Market Commentary

Are you a Trader or Investor?

There is no singular way to approach investing in the stock market. Equity markets provide a myriad of ways to make and lose money.  However, it is useful to identify a process, philosophy and strategy that can create a framework for decision making.   In times of stress such as during the harsh correction of early October 2014, a philosophical foundation can alleviate panic and eliminate poor decisions based on emotion. The first question to ask is “Am I a Trader or Investor”?

Trading stocks will tend to be opportunistic and exciting. However, there is a downside in the realization of short term gains that can siphon off significant capital to the government in taxes. Also, without sufficient time a good business cannot effectively compound its earnings and dividends.  Very few great investors and scarcely any of the wealthiest people in the Forbes 400 reached that level of success from trading.  They almost all own a business or a portfolio of businesses.

There are some recommended Trading strategies that have stood the test of time:

  • Buy relative strength by moving capital from weak performers to stronger price action.
  • Accumulate positions in stocks that are trading above their 200 or 50 day moving averages.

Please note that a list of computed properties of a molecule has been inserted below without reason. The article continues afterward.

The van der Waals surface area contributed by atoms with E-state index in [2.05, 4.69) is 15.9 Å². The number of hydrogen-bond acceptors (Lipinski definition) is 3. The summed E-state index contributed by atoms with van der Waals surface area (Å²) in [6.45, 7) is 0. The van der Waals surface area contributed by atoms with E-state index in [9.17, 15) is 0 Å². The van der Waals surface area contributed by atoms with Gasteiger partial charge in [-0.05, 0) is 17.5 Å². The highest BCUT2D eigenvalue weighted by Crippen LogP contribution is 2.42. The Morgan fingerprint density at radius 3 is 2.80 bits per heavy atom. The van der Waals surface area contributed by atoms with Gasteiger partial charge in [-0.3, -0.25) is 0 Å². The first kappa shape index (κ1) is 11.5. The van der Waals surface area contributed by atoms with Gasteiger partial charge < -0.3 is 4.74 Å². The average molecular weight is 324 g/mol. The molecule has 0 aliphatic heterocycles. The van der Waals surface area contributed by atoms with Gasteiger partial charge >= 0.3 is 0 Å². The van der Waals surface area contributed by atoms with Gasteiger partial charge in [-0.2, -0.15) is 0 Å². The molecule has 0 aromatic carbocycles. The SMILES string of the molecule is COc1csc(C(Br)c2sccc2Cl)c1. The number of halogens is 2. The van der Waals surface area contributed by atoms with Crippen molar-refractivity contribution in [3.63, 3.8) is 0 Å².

• Keep tight stop losses and never add to losing positions.

Investing in equities tends to be more intellectually rigorous and requires patience and judgment.  The investor is generally looking for wealth creating businesses that can be held for long periods of time to benefit from the internal compounding of its earnings and dividends.

The most important characteristics of a wealth creating business are as follows:

  • Attractive revenue growth.
  • High profit margins and high ROE.
  • Substantial free cash flow.
  • A brand or sustainable competitive advantage.
  • Management committed to stock buybacks and increasing dividends.

These kinds of companies have made Warren Buffett very wealthy and can be held for long periods of time – throughout short term volatility and longer market cycles.  Holding these positions can also defer capital gains payable to the government indefinitely.  This is no small feature when trying to compound wealth. If an investor can add a price discipline and accumulate more shares of a great business during market sell-offs this strategy is even more effective.

Suggestions on what to avoid:

No mining or extractive commodities such as gold, silver, copper, uranium, coal, oil, natural gas or rare earths should be considered as investments – only trades.  They are difficult businesses with high demands for capital and a boom and bust economic cycle.  Enormous profits can be made in these industries during cyclical periods but they tend to be a zero sum game over time – just as much money is lost as gained over a cycle.

Only use leverage on income producing investments.  Margin expense should be covered with dividend or distribution income.


Approaching the stock market with a steady, rational and unemotional process can lead to success. By investing in great businesses that consistently raise their dividends, your portfolio will generate increasing cash flow, as well as improve the chances of capital appreciation.

Kenneth Corba

Portfolio Manager / CM Legacy Partners, LLC